Mortgage Industry Struggles to Avoid Vendor Management Land Mines
Bloomberg BNAElizabeth E. McGinn, Moorari K. Shah
October 3, 2015, marked the official effective date of the long-anticipated, and widely dreaded, TILA-RESPA Integrated Disclosure (TRID) rule. Mortgage professionals have learned from a half-decade deluge of regulation that their TRID fate, along with almost every other aspect of the industry’s ability to comply with the new regulatory regime, lies largely in the hands of third-party vendors.
Vendors ranging from independent mortgage brokers to disclosure preparation companies to settlement service providers span the entire origination process. In a rare acknowledgement of the problems associated with unreliable vendors, Consumer Financial Protection Bureau (CFPB) Director Richard Cordray told an audience of mortgage bankers just two weeks into the TRID rule’s existence:
‘‘Some vendors performed poorly in getting their work done in a timely manner, and they unfairly put many of you on the spot with changes at the last minute or even past the due date. It may well be that all of the financial regulators, including the [CFPB], need to devote greater attention to the unsatisfactory performance of these vendors and how they are affecting the financial marketplace.’’
Cordray’s remarks ultimately provide little comfort to mortgage lenders that must bear responsibility for vendors who fail to individually and collectively maneuver around TRID’s many land mines. In that regard, the TRID rule is no different than any other industryshifting paradigm advanced by the Bureau in its short but notable five-year reign.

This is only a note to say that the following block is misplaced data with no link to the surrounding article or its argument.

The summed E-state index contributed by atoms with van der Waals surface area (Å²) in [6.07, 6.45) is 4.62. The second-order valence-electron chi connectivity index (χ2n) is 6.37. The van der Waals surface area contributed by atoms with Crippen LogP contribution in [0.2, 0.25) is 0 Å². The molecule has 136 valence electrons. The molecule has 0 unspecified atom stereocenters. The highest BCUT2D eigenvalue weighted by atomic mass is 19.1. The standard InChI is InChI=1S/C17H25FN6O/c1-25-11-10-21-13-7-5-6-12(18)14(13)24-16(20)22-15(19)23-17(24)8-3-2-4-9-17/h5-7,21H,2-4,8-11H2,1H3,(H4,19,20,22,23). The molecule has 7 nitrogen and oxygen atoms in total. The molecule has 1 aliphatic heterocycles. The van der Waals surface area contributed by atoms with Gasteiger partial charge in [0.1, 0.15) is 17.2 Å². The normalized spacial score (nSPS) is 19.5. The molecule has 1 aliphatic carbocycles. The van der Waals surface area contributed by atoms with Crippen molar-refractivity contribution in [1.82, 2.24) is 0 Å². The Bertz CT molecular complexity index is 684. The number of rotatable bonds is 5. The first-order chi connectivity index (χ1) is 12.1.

Considerable investments to absorb and adjust to new laws and regulations have not altered the reality that coordinating the efforts of vendors will continue to determine whether the mortgage industry can ever conquer the heavy compliance burden it now faces. Along with vendor management concerns arising under the TRID rule, this article explores a number of mortgage industry challenges related to vendor management that have been the focus of intense CFPB enforcement efforts during the past year and are likely to continue into the foreseeable future.
Back to the Future
Throughout its existence, the CFPB’s vendor management arsenal has had a familiar tendency, consisting mostly of (1) ominous guidance bulletins, (2) invective-laden enforcement actions, and (3) cryptic signals of future enforcement. In so doing, CFPB regulators have honed in on long-standing compliance pressure points involving third parties, including marketing services agreements (MSAs), deceptive advertising of ancillary products, and prohibited loan originator compensation. In addition, a number of multi-party transactions, such as the delicate relationships among lenders, appraisal management companies (AMCs) and independent appraisers, figure to result in almost certain vendor management enforcement in the post-TRID era.
To be sure, other federal agencies such as the Federal Reserve Board (Fed) and the Office of the Comptroller of the Currency (OCC) have more modestly echoed the CFPB’s warnings with respect to vendor relationships, and many in the mortgage industry have heeded the regulators’ calls and wisely redoubled their efforts with respect to vendor management.
The efforts have resulted in, among other improvements, robust policies and procedures that cover vendor selection, contract negotiation and ongoing monitoring, as well as compliance training for everyone from the board of directors and senior management down to line-level employees. Nonetheless, whether because of the TRID rule or otherwise, many mortgage companies continue to grapple with fundamental changes to—and in some cases elimination of—age-old industry conventions.
Originally published in Bloomberg BNA; reprinted with permission.